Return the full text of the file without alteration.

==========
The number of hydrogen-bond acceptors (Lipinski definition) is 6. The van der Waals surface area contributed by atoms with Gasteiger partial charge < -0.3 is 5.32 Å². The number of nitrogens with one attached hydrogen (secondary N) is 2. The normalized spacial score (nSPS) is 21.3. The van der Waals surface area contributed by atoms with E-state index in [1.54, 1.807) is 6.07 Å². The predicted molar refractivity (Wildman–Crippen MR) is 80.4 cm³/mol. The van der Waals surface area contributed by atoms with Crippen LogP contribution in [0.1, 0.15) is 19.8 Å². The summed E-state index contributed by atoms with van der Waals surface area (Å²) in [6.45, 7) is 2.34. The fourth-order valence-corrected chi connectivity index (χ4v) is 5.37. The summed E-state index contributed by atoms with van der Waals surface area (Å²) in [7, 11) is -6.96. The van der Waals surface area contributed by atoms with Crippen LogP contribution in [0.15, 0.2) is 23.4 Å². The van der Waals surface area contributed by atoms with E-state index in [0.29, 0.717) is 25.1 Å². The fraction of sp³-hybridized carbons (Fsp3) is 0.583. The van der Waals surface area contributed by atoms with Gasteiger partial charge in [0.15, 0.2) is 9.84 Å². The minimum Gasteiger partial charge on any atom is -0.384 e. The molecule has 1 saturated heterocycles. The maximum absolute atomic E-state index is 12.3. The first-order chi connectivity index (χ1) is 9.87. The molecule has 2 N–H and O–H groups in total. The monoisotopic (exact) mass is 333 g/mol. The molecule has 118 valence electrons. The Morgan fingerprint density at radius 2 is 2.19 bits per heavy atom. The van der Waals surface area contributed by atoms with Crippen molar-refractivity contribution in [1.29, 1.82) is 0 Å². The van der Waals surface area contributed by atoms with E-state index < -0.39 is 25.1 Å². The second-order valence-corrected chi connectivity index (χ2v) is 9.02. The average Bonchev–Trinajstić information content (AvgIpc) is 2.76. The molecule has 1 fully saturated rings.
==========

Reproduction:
The number of hydrogen-bond acceptors (Lipinski definition) is 6. The van der Waals surface area contributed by atoms with Gasteiger partial charge < -0.3 is 5.32 Å². The number of nitrogens with one attached hydrogen (secondary N) is 2. The normalized spacial score (nSPS) is 21.3. The van der Waals surface area contributed by atoms with E-state index in [1.54, 1.807) is 6.07 Å². The predicted molar refractivity (Wildman–Crippen MR) is 80.4 cm³/mol. The van der Waals surface area contributed by atoms with Crippen LogP contribution in [0.1, 0.15) is 19.8 Å². The summed E-state index contributed by atoms with van der Waals surface area (Å²) in [6.45, 7) is 2.34. The fourth-order valence-corrected chi connectivity index (χ4v) is 5.37. The summed E-state index contributed by atoms with van der Waals surface area (Å²) in [7, 11) is -6.96. The van der Waals surface area contributed by atoms with Crippen LogP contribution in [0.15, 0.2) is 23.4 Å². The van der Waals surface area contributed by atoms with E-state index in [0.29, 0.717) is 25.1 Å². The fraction of sp³-hybridized carbons (Fsp3) is 0.583. The van der Waals surface area contributed by atoms with Gasteiger partial charge in [0.15, 0.2) is 9.84 Å². The minimum Gasteiger partial charge on any atom is -0.384 e. The molecule has 1 saturated heterocycles. The maximum absolute atomic E-state index is 12.3. The first-order chi connectivity index (χ1) is 9.87. The molecule has 2 N–H and O–H groups in total. The monoisotopic (exact) mass is 333 g/mol. The molecule has 118 valence electrons. The Morgan fingerprint density at radius 2 is 2.19 bits per heavy atom. The van der Waals surface area contributed by atoms with Crippen molar-refractivity contribution in [1.29, 1.82) is 0 Å². The van der Waals surface area contributed by atoms with E-state index < -0.39 is 25.1 Å². The second-order valence-corrected chi connectivity index (χ2v) is 9.02. The average Bonchev–Trinajstić information content (AvgIpc) is 2.76. The molecule has 1 fully saturated rings.